The following is our idea about what we need from our government if they are to do their part, and notice that social engineering is not included. Or needed. Or wanted. Skolnick is a smart woman with SOME good ideas and some real turkeys. Why didn't she come up with the plan below? Because without MCs as a factor to consider, one hasn't the needed resources to make such a plan.
What we need is for government to empower various education experts such as Alfie Kohn, futurists like the Tofflers, and the wise people responsible for the rare educational systems across the country that are getting great results, to get together and design the perfect education system for the 21st century, including all the computer interfacing for students that they deem necessary for relevant learning, etc. And they should consult with American business: what do they need in applicants that they’re not finding? The country’s best minds need to figure it out. Then the government should fund the creation of the ten best schools that humanity can devise, and then get the heck out of the way. Then local communities should try these schools with the local kids—parents merely have to give their okay and their kid can, if s/he wants, get educated there. Evaluations need to occur periodically, and whatever is working best should be a model for the others to emulate if feasible. After ten years, an in-depth evaluation should be done where we find out, once and for all, what works best.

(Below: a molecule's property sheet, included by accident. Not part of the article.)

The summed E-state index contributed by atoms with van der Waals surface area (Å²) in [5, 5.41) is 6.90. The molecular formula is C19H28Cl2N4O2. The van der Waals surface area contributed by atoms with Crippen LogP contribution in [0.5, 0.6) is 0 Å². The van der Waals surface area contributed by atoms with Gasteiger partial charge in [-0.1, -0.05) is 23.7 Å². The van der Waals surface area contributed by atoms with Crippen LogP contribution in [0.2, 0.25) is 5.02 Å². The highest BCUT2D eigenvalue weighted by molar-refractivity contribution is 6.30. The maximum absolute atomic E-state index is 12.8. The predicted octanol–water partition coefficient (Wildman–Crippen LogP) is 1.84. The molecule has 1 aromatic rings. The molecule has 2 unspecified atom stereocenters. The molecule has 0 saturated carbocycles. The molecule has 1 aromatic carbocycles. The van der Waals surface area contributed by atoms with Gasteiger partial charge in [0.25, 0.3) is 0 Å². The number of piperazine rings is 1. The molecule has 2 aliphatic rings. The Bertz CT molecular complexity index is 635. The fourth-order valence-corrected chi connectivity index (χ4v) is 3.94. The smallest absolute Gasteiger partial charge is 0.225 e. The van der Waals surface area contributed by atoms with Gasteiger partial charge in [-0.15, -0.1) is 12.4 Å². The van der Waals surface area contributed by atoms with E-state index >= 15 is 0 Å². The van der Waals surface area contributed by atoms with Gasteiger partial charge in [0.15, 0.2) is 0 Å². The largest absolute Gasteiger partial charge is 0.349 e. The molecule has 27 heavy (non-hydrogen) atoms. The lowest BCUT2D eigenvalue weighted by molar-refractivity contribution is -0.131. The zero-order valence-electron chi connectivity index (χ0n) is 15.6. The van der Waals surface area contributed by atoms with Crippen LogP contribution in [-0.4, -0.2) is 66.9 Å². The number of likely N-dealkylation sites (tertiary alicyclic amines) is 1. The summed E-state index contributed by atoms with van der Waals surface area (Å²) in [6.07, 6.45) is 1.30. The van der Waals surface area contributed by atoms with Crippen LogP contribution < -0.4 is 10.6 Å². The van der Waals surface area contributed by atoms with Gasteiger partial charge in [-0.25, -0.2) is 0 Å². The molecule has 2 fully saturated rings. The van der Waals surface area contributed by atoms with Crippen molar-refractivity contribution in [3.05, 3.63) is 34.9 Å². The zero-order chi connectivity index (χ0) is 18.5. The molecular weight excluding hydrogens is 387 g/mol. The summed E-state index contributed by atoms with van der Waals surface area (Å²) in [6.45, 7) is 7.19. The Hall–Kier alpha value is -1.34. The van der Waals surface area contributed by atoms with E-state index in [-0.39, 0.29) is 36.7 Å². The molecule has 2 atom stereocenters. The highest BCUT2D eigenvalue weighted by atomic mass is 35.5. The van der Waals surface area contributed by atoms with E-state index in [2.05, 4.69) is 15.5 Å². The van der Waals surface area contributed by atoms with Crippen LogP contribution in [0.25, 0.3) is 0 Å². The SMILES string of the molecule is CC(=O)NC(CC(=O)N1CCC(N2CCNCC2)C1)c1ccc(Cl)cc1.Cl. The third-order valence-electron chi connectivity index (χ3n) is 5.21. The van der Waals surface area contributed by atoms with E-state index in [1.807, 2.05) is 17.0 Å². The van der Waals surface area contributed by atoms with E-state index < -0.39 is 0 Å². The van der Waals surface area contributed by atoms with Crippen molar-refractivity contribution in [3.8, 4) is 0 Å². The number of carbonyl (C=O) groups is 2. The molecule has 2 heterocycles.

The NEA has a choke-hold on American education that only the MC movement could alter
At this point, the government and the NEA change whatever rules and policies stand in the way of all the school systems in the country going in the direction of what will be called The Optimal Educational System. (We're all sick of the NEA lying to us about if we pay teachers more, that will fix things. It couldn't, wouldn't, never has, never will.) And entrepreneurs need to create OES schools everywhere the existing schools do not or will not naturally evolve into such schools, and the government again needs to wipe out all barriers for the actualization of this part of the plan. These schools will sell their education program to the locals in hopes of putting the old dinosaur schools out of business by their great effectiveness. Let free-market capitalism select the winner.